Dublin, Ireland — The Minister for the Environment, Community and Local Government, Alan Kelly T.D., has approved the criteria developed by the WEEE Register Society Ltd. for preparing for re-use of WEEE organisations which marks the most significant development in the re-use of electrical and electronic equipment sector since the introduction of the WEEE system in Ireland in 2005.
While repair and re-use of WEEE is already well developed in Ireland, particularly in the social economy sector, the key to re-use organisations developing further is access to quality product. The WEEE Regulations provide for such access in a co-ordinated, efficient and effective manner for approved re-use organisations. Preparing for re-use organisations who wish to gain access to WEEE from collection points may apply for approval from the WEEE Register Society who have developed the approval process following consultation with re-use organisations, the EPA, producers and the WEEE compliance schemes. The criteria have now been set out and have been approved by the Minister as required by legislation.
A vibrant re-use market offers potential
„I am grateful to the WEEE Register Society who will approve and register re-use organisations for the purpose of the Regulations and who have developed the criteria and standards required in order to be recognised as an approved re-use organisation. The development of a vibrant re-use market in Ireland offers many potential social, environmental and economic benefits and we have created the appropriate regulatory environment to ensure that all stakeholders are in a position to play a full and active role in the development of re-use in Ireland”, commented the Minister.
Not-for-profit organisations dealing with re-use, while contributing hugely to waste management ecological issues, also play an extremely valuable role in the provision of training and job opportunities for workers and provide an alternative source of goods for low-income households. There are a number of key social, economic and environmental benefits to be gained from the development of a vibrant re-use marketplace in Ireland and re-use of WEEE is consistent within EU and Irish strategies, policies and directives towards a more sustainable future.
Re-use employes more people than recycling
In addition to the existing and potential employment in the recycling industry there is potential to create employment through greater re-use of WEEE. An analysis carried out by Rehab Recycle demonstrated that preparing a tonne of ICT equipment for re-use employed 11 times more people than in the recycling of an equivalent amount of material and generated 15 times more revenue than recycling of the equivalent quantity in the same period. The Illinois Department of Commerce and Economic Opportunity has estimated that 1,000 tonnes of electronics creates 15 jobs if recycled and 200 jobs if repaired and in Belgium, OVAM have a target for 2015 of re-using 5kg per person, per year and creating 3,000 jobs in the process.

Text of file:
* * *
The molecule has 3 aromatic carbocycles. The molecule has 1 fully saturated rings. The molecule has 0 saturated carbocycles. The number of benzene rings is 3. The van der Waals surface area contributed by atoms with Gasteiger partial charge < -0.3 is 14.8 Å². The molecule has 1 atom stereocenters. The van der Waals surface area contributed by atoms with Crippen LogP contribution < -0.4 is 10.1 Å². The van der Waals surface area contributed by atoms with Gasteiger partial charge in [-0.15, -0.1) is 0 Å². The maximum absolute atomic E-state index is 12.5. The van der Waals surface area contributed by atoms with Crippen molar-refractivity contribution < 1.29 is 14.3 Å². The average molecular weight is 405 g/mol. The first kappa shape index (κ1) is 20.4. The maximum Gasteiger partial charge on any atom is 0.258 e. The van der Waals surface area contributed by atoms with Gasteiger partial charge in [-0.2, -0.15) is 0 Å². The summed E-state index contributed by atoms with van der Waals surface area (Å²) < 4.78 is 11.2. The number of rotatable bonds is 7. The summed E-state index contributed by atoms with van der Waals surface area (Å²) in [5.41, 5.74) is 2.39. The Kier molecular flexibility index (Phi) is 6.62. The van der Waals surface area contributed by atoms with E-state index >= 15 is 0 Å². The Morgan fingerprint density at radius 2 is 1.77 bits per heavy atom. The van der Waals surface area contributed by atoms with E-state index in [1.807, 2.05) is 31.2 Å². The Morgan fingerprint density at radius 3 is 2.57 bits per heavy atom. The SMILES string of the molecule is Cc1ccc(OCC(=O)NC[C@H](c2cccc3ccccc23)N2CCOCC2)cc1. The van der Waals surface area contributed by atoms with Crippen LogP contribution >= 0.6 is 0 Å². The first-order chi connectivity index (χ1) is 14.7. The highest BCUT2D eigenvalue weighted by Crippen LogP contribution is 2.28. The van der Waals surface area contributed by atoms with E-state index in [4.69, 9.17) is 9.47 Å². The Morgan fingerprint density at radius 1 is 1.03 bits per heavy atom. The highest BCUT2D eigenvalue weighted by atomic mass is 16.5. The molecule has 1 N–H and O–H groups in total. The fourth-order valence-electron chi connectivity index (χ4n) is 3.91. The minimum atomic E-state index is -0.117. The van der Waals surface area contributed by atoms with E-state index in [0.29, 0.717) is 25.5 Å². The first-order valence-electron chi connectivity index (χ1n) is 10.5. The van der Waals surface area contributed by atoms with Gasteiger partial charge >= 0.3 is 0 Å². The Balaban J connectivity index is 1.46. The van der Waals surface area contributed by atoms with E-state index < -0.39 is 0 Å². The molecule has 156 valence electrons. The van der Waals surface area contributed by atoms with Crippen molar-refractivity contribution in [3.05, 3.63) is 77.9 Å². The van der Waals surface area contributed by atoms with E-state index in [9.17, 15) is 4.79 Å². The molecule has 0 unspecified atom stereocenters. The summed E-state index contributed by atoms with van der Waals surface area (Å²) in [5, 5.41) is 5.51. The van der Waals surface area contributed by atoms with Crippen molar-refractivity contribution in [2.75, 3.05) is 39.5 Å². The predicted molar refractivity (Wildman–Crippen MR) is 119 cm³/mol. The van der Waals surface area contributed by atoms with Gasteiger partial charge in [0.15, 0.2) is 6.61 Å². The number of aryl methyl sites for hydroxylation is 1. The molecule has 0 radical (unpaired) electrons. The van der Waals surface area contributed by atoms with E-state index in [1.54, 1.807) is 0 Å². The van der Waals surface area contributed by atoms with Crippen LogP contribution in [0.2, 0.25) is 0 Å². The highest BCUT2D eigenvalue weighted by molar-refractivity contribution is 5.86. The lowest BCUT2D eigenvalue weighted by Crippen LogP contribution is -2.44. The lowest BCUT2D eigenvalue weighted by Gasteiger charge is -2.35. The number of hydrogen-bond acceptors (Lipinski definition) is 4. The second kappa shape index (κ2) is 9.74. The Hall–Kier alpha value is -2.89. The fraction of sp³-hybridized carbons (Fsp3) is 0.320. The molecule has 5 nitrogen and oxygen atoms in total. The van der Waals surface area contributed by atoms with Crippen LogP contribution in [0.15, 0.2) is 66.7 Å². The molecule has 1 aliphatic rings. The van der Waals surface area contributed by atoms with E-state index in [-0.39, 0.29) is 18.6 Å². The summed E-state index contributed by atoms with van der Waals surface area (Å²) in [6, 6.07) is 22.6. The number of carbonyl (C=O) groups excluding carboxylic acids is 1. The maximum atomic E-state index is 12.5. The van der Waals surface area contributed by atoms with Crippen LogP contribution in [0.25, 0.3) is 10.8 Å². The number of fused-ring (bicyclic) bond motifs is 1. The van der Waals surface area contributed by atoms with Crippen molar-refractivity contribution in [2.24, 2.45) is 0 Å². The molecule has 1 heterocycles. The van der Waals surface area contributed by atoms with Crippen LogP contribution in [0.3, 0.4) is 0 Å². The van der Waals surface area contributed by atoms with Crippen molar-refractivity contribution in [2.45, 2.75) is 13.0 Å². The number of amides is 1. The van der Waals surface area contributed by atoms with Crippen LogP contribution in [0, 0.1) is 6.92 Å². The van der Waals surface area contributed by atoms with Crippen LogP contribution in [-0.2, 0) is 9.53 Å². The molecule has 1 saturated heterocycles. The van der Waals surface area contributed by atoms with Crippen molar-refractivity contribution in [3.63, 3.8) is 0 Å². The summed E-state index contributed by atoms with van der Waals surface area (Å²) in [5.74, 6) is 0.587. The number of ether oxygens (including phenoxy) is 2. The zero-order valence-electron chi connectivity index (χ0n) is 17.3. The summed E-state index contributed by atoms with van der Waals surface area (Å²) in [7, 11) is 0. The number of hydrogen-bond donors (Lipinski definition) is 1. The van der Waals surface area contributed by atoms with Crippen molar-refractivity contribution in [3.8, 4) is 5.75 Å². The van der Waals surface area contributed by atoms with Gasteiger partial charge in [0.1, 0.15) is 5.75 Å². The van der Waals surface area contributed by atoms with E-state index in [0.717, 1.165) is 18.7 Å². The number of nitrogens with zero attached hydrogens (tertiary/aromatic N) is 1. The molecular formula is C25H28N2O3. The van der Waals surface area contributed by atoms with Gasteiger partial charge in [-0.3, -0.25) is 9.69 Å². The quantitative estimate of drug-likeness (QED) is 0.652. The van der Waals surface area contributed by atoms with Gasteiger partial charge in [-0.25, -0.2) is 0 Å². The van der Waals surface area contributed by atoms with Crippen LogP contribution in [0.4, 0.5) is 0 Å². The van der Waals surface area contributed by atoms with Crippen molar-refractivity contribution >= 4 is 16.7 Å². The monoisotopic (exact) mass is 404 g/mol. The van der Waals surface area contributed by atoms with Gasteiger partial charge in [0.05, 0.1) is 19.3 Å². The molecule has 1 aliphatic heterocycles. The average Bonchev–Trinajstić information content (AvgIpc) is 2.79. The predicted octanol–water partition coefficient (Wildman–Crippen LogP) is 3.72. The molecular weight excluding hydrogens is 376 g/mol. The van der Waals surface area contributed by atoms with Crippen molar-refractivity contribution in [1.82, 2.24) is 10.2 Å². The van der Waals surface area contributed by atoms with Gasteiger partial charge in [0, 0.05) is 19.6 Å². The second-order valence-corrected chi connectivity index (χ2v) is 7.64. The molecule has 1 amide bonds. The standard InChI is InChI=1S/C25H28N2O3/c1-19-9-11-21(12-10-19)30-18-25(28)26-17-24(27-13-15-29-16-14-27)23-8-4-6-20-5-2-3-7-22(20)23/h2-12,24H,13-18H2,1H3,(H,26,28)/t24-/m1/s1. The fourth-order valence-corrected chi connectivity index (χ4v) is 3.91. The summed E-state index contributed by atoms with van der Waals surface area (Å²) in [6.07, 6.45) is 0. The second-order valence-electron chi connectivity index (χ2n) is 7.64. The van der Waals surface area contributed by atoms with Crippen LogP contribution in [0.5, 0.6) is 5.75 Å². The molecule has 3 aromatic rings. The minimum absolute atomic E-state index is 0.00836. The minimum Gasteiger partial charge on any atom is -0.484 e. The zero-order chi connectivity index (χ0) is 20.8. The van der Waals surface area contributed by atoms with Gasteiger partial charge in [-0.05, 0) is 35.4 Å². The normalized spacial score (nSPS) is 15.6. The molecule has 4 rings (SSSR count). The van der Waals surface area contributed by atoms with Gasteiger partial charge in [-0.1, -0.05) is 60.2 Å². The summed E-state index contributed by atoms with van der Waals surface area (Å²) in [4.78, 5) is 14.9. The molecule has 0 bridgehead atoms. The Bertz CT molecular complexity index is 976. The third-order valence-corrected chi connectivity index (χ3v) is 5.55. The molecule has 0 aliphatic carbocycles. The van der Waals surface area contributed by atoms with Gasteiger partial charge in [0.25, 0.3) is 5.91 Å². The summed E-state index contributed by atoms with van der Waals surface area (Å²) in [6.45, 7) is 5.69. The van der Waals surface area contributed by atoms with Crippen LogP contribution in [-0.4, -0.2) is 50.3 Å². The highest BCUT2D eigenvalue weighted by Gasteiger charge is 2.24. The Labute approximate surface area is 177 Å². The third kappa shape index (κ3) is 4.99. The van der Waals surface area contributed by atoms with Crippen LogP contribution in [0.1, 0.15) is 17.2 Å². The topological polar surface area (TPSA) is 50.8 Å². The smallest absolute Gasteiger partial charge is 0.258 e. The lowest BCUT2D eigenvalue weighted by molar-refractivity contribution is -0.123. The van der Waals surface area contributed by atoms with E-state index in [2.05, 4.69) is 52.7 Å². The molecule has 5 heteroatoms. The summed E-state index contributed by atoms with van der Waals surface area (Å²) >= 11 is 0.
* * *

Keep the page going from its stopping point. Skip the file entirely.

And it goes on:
Minister Kelly pointed out that „research has demonstrated the importance of promoting re-use of WEEE. In many instances products are being discarded when they are in full working order that could be diverted for re-use and resale. Development of a re-use sector provides an opportunity to make a significant contribution to social and economic growth by creating employment and ensuring sustainable economic growth whilst at the same time minimising environmental pollution.“
Each person or body corporate who wishes to become an approved preparing for re-use of WEEE organisation can apply either in writing or online to the WEEE Register Society for approval on an application form developed for this purpose. The form which will capture the information necessary to enable the Society make a considered decision before approving an applicant as suitable to carry on a business of preparing WEEE for re-use together with a FAQs document is available on the web-site of the WEEE Register Society.
Source: Department of the Environment, Community and Local Government, Ireland